The UK gets two versions of the Camry Hybrid. The slightly cheaper of the two is badged Design and is priced from £29,995. It comes on 17-inch alloys, with leather upholstery, LED headlights with automatic high beam, dual zone air-con, smart entry, front and rear parking sensors, reversing camera, heated and power-adjustable front seats, sat-nav, Bluetooth and DAB but no Apple CarPlay. Safety kit fitted as standard includes adaptive cruise control and a lane-departure warning system that will help steer you out of trouble.

The Excel version, priced from £31,295, has 18-inch wheels, LED foglights and dual-beam projector headlights, blindspot monitoring, Rear Cross Traffic Alert (to do some of the looking for you – and if necessary some of the braking – when you’re reversing).

Toyota Camry badge

As is often the case with Toyota, it’s a well-equipped, safety-focused car that feels built to last, but slightly lacking in the quality of materials and the sophistication of operation that separates mainstream cars from premium products. Those premium saloons aren’t just Germans these days – check out the latest Peugeot 508 to see how well a cabin can be designed, and how good-to-touch materials can be deployed, without costing the earth.

Hope you’re not in a hurry…

The standout figure on the Camry’s spec sheet is 112mph – its remarkably modest top speed. Clearly, given that other Toyotas and Lexuses using the same powertrain are capable of going faster, that’s quite deliberate. It says this isn’t a performance car; a 0-62mph time of 8.3 seconds goes along with that.

The petrol engine makes 176bhp and the electric motor chips in with 118bhp; the combined system output is 215bhp, with 149lb ft of torque from the motor and 163 from the engine. It’s not slow, but there’s nothing exciting about the power output or its delivery. In EV-only running it’s smooth and quiet, and much the same is true when you’re wafting along at steady speeds with the highly efficient petrol four taking a lead. But floor the throttle even half-hard and it gets noisy and does that unsatisfactory CVT thing of mismatching engine revs and the car’s speed.

Toyota Camry front tracking

Your reward is decent fuel consumption – around 50mpg officially, closer to 40 in our day and a half with the car. CO2 emissions are a respectable 98g/km with the 17in wheels, 101 on 18s.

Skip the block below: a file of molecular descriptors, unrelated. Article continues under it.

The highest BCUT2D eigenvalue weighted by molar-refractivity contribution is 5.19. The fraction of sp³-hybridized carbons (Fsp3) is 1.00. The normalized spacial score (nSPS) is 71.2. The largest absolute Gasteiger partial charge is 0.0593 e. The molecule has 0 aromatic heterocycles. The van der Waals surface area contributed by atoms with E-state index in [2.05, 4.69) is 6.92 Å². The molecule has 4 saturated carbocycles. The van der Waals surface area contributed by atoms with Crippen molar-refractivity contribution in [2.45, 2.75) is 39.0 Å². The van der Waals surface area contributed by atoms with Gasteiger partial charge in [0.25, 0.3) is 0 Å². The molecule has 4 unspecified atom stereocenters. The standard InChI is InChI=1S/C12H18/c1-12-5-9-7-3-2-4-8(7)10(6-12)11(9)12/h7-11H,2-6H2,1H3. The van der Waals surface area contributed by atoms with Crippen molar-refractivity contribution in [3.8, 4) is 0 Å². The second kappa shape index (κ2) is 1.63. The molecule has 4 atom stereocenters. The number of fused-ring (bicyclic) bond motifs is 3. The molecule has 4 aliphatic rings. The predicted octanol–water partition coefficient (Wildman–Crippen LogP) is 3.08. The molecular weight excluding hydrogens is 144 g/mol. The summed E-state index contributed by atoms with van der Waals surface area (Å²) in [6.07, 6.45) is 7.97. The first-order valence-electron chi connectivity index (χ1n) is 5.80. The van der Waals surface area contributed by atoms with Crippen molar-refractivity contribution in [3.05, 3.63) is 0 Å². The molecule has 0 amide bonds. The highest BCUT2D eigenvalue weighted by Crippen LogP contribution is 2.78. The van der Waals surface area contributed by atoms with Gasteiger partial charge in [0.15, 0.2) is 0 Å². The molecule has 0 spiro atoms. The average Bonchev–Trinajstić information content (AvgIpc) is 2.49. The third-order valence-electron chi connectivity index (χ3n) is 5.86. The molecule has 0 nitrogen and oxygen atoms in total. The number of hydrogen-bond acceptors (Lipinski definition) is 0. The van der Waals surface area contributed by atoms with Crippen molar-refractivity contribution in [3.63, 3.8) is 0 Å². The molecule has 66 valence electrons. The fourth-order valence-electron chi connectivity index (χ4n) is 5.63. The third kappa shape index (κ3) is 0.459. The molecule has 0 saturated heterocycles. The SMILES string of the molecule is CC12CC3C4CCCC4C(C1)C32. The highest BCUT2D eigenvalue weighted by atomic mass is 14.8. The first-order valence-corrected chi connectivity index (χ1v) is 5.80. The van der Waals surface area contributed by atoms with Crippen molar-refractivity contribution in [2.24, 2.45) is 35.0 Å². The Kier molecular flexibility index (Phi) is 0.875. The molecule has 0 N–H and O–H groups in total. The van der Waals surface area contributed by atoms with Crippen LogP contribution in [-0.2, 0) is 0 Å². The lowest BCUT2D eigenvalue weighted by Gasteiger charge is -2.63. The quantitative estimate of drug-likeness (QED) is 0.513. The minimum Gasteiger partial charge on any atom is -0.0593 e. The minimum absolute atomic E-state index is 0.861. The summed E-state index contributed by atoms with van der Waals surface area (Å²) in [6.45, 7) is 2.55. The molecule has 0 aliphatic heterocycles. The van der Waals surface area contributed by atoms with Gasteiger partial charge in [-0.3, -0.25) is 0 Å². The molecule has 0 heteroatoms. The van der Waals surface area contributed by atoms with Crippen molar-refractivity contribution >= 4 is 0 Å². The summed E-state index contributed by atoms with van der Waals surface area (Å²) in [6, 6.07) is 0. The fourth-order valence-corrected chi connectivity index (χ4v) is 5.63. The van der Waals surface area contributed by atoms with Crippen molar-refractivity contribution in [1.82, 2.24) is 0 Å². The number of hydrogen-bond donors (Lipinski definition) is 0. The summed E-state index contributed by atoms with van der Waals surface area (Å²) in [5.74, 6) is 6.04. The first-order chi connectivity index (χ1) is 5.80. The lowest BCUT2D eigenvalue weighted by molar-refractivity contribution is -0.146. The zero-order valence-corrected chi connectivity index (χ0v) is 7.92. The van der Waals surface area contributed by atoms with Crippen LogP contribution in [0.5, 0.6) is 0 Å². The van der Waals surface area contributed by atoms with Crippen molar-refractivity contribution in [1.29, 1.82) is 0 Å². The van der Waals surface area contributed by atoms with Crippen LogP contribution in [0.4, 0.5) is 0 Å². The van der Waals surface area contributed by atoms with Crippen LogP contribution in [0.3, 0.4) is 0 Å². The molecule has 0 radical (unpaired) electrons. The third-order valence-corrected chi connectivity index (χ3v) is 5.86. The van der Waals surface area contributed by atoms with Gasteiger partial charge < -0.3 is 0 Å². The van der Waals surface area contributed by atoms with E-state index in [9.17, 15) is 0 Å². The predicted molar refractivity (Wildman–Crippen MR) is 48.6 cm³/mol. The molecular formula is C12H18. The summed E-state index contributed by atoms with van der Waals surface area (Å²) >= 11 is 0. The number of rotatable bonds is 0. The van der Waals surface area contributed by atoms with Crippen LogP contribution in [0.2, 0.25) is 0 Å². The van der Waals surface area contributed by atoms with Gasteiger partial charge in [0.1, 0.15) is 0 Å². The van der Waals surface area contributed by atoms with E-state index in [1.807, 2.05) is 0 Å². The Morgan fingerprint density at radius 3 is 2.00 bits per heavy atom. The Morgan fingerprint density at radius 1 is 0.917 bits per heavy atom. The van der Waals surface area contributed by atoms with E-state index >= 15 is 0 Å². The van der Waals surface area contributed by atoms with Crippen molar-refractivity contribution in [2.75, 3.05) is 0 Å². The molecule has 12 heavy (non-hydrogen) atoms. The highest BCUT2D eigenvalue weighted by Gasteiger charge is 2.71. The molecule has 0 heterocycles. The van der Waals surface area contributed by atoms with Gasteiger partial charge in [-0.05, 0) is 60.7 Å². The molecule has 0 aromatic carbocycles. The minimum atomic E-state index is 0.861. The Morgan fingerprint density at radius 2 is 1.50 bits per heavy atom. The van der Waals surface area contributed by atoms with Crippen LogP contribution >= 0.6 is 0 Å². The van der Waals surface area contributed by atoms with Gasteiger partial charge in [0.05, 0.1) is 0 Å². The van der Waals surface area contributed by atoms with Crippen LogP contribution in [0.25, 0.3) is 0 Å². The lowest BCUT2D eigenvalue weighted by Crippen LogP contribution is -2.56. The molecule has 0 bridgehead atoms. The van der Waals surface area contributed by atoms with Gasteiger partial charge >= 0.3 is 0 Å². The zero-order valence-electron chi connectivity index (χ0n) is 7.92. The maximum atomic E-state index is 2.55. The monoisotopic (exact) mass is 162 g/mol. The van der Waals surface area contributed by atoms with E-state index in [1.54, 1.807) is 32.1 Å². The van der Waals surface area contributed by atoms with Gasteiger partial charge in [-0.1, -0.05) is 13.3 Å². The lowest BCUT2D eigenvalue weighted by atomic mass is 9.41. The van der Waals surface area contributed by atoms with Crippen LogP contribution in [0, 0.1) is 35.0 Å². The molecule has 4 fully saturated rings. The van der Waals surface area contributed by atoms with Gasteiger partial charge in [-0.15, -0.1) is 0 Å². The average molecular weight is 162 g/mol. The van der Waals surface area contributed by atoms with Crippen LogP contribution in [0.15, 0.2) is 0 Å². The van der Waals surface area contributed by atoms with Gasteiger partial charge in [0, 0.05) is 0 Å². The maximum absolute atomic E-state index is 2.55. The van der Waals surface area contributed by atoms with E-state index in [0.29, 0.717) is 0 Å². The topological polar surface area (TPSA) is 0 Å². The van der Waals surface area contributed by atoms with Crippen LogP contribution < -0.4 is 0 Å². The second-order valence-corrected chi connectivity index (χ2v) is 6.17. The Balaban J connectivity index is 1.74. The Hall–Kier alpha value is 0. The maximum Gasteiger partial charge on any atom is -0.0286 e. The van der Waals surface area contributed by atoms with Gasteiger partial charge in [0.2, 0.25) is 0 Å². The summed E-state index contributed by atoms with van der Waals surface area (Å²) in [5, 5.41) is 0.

Ride quality is good (although most of our test route in Croatia was smoothly surfaced) and the steering isn’t big on precision or feedback, but the Camry corners in a composed, non-wallowy way.


The spectre of the minicab looms large over the Camry. This is in many ways a good thing; the Superb and Mercedes E-Class both work brilliantly as taxis as well as private transport. Like a pro cabby, you want Mum and Dad’s Taxi to be comfortable, roomy, and reliable. It scores very highly there. Just put out of your mind any thoughts that this is some sort of blood relative of the Supra, GT86, Corolla BTCC or Yaris WRC.

Check out our Toyota reviews


Price when new: £29,995
On sale in the UK: Deliveries from July 2019
Engine: 2487cc 16v four-cylinder, 176bhp @ 5700rpm, 163lb ft @ 3600rpm, plus electric motor making 118bhp and 149lb ft
Transmission: Automatic (planetary gear system), front-wheel drive
Performance: 8.3sec 0-62mph, 112mph, 50.4-53.3mpg,98g/km CO2 (17in wheel, Design), 101g/km CO2 (18in wheel, Excel)
Weight / material: 1595-1635kg, steel
Dimensions (length/width/height in mm): 4885/1840/1445mm


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  • Toyota Camry saloon (2019) review: guess who's back
  • Toyota Camry saloon (2019) review: guess who's back
  • Toyota Camry saloon (2019) review: guess who's back
  • Toyota Camry saloon (2019) review: guess who's back
  • Toyota Camry saloon (2019) review: guess who's back
  • Toyota Camry saloon (2019) review: guess who's back
  • Toyota Camry saloon (2019) review: guess who's back
  • Toyota Camry saloon (2019) review: guess who's back

By Colin Overland

CAR's managing editor: wordsmith, critic, purveyor of fine captions